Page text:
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Galatians 2:5, to whom not even for an hour did we yield in subjection that the truth of the gospel might continue with you.

How firmly did the apostle Paul hold to his position here? He held firm and steadfast to the gospel of Grace. Paul knew that this discussion about the gospel would affect the Galatians and all other Gentiles who had turned to Christ. Much was at stake in this controversy between grace and legalism. Thus, the council concluded that Titus didn’t need to be circumcised. This decision had far-reaching implications. It meant that the gospel was by grace alone, without any need for Jewish regulations. It meant that Gentiles could be saved as Gentiles, without having to become Jews. It meant the original apostles did not support the false teachers in Galatia, and it meant that Paul’s gospel was indeed God’s true Word.

Many a leader in a misguided effort to love everyone has actually empowered false brethren by giving them recognition. Paul didn’t do that and neither should we. There is a time for standing strong against those who oppose us, as Paul did here, and certainly today is that time. As believers in Christ we need to stand strong and firm in our faith. The apostle Paul‘s only concern was that these Galatians might continue in the truth of the gospel. Moreover, if the false brethren had carried the day, Christians would have split into two major factions. There would have been a Jewish church and a Gentile church, and there would have been two separate gospels, one true and one false. However, the apostles supported Paul’s contention that the gospel is for Jews and Gentiles alike, without any addition of Jewish regulations. God’s one message is for everyone.
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Galatians 2:6, But from those who seemed to be something (what kind they were then does not matter to me; God does not accept the face of man), for those seeming important conferred nothing to me.

The NIV translates this verse as, “As for those who seemed to be important-whatever they were makes no difference to me, God does not judge by external appearance-those men added nothing to my message.” Thus, Paul is saying that the greatest leaders of the church in his day didn’t have any additions or corrections to the gospel, which had been revealed to him by the Holy Spirit. Paul’s gospel was accurate and complete, even by the judgment of Peter, James, and John, the leaders of the church. This was not because of self-confidence or pride, but was because Paul had an intimate relationship with God and he knew the gospel he preached came by direct revelation of the Holy Spirit. Those who are overwhelmed in the presence of men have not spent enough time in the presence of the Almighty. The perversion of the gospel that Paul was rebuking in this letter was not a deletion of some truths, but the addition of more requirements than faith in Christ alone. Paul makes it clear that this was not the judgment of the leaders of the Jerusalem “home” church. They heard his message and added nothing to it. It was accurate and complete just the way Paul had presented it.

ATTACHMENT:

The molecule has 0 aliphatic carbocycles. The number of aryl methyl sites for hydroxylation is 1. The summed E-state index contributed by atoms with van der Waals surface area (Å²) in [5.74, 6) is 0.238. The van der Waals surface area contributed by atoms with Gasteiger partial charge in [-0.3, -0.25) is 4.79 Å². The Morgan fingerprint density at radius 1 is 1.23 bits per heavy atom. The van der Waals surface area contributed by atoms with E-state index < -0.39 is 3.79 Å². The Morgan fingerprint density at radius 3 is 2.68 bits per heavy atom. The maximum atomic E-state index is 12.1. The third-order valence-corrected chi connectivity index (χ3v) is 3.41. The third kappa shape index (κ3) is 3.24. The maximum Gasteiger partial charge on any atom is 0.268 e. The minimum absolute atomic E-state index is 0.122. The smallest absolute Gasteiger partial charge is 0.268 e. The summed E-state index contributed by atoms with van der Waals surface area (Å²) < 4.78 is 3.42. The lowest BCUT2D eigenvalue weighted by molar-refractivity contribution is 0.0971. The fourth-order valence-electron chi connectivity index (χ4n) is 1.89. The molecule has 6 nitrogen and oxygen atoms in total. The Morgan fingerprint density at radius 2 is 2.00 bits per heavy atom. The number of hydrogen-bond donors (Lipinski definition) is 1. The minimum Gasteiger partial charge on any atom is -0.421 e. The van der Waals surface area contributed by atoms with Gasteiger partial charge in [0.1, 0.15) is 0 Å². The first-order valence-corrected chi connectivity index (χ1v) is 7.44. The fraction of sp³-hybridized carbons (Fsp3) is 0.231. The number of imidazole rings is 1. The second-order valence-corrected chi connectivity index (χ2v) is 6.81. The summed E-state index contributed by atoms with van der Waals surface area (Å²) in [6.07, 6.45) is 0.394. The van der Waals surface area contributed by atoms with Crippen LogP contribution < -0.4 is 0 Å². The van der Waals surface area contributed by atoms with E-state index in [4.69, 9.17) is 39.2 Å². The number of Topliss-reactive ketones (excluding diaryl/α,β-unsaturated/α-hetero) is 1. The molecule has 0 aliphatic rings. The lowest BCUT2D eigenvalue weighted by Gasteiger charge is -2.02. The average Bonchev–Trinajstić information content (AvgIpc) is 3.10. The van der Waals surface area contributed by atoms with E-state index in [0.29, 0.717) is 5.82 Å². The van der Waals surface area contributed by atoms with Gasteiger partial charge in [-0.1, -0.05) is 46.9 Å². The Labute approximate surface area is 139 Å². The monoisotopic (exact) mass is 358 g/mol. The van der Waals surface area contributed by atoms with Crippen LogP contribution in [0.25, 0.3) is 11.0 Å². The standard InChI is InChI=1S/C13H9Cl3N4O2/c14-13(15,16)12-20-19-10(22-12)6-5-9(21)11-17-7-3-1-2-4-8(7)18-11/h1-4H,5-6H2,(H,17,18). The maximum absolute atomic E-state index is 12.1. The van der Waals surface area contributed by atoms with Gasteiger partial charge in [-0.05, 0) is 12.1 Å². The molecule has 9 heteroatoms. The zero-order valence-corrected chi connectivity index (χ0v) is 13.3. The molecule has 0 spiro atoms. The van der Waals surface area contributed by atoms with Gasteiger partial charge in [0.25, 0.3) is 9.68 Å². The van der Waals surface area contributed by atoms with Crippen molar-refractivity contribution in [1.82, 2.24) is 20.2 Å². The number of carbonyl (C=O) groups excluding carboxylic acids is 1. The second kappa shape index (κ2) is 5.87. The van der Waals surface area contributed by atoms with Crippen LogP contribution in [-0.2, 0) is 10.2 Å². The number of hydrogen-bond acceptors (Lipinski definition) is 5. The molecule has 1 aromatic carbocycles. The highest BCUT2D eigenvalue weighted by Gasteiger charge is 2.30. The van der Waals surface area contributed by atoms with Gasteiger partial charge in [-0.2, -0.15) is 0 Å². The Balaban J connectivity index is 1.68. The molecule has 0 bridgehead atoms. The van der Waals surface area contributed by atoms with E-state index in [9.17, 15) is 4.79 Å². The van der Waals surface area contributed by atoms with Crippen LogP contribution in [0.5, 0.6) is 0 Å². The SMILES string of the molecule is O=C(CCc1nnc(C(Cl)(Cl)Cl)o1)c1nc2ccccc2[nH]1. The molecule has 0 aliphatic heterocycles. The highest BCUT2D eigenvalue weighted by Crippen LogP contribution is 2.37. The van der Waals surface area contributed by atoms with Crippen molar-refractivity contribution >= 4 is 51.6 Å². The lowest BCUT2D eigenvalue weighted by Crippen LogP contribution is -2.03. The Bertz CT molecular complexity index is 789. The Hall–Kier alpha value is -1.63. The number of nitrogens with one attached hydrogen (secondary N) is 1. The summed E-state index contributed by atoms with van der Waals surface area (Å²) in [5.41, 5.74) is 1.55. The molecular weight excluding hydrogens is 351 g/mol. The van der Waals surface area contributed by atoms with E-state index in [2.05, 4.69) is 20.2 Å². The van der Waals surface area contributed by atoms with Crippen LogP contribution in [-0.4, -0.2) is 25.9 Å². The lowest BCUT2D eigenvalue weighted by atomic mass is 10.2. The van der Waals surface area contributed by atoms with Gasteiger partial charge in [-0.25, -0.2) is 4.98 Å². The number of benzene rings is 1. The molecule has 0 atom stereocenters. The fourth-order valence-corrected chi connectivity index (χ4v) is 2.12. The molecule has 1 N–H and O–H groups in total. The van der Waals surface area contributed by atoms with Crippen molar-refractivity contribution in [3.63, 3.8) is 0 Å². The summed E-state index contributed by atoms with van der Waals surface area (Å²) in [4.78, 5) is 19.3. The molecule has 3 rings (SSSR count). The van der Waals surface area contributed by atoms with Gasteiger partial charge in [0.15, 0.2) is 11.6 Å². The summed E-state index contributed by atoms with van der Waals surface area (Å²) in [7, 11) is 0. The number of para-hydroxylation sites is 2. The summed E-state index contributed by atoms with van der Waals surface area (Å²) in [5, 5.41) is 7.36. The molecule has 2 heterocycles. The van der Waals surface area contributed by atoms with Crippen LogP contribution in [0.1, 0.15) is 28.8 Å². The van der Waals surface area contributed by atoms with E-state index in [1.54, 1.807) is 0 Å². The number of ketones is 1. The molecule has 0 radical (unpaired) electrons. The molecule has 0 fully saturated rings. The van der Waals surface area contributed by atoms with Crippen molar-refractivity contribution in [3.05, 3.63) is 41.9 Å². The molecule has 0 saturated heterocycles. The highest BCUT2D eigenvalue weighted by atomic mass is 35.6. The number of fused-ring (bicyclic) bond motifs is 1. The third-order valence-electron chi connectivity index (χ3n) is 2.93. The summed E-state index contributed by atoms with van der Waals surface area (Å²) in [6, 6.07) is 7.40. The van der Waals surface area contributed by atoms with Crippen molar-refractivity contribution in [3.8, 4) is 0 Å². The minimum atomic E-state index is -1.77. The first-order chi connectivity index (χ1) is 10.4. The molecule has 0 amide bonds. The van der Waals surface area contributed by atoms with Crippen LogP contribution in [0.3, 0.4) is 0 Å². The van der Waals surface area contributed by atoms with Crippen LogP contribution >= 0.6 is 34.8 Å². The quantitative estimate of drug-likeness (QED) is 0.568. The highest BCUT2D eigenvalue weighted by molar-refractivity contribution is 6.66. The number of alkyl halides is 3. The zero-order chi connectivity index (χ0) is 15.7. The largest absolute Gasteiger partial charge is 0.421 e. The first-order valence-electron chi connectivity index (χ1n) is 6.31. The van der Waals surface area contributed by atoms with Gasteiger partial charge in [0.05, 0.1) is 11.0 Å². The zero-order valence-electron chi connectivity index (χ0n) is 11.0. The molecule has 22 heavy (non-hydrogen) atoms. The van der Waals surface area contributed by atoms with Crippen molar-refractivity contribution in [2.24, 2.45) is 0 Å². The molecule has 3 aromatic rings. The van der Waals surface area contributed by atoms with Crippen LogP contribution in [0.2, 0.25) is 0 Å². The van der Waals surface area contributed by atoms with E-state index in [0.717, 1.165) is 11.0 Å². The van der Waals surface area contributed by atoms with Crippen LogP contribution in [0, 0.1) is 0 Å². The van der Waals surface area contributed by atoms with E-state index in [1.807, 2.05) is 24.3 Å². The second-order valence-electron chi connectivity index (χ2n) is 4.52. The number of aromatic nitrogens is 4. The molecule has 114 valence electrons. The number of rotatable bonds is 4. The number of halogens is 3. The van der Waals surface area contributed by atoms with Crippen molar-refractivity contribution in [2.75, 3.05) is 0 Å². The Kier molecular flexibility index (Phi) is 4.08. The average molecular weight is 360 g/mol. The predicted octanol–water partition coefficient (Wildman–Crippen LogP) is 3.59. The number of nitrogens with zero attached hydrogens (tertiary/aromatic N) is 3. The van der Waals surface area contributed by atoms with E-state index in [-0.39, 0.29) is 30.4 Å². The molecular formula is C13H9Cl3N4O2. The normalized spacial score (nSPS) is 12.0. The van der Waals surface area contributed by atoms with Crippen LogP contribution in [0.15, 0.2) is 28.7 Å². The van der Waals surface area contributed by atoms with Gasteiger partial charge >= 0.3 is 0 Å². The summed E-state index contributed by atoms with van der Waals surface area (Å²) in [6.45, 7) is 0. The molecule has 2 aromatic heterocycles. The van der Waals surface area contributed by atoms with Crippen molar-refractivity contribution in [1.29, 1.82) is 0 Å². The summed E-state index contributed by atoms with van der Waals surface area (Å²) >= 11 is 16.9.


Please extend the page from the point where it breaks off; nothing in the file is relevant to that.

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Galatians 2:7, But on the contrary, seeing that I have been entrusted with the gospel of the uncircumcision, as Peter to the circumcision;

God had commissioned the apostle Paul to preach the gospel to the Gentiles. In carrying out that commission, he communicated the good news in terms that were meaningful to the Gentiles, but he kept the message of grace in the forefront. Peter had received God’s charge to preach the gospel to the Jews (v. 7). Although he referred to the Old Testament more often than Paul did, his gospel of grace through Christ was the same gospel Paul preached. God had authorized and empowered both Peter and Paul to take the gospel to two different audiences (v. 8).

Therefore, the two men were colleagues rather than rivals. Both were servants of Christ and apostles of His good news. They were not free to alter the message, even though they may have presented it somewhat differently to their respective audiences. God’s one message was intended for all kinds of people. Truth cannot be established by majority vote or by authoritative decree. Neither can one powerful person determine what is true. We must always measure our doctrine and our practice by what God has said in His Word. If He is our Lord, we must stand with Him, even if standing with Him means going contrary to what everyone else says. Thus, the Lord’s vote is the only one that matters. Paul had received his message from the Lord. The church leaders merely recognized that what God had revealed to Paul was authentic.
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Galatians 2:8, for He working in Peter to the apostleship of the circumcision also worked in me to the nations.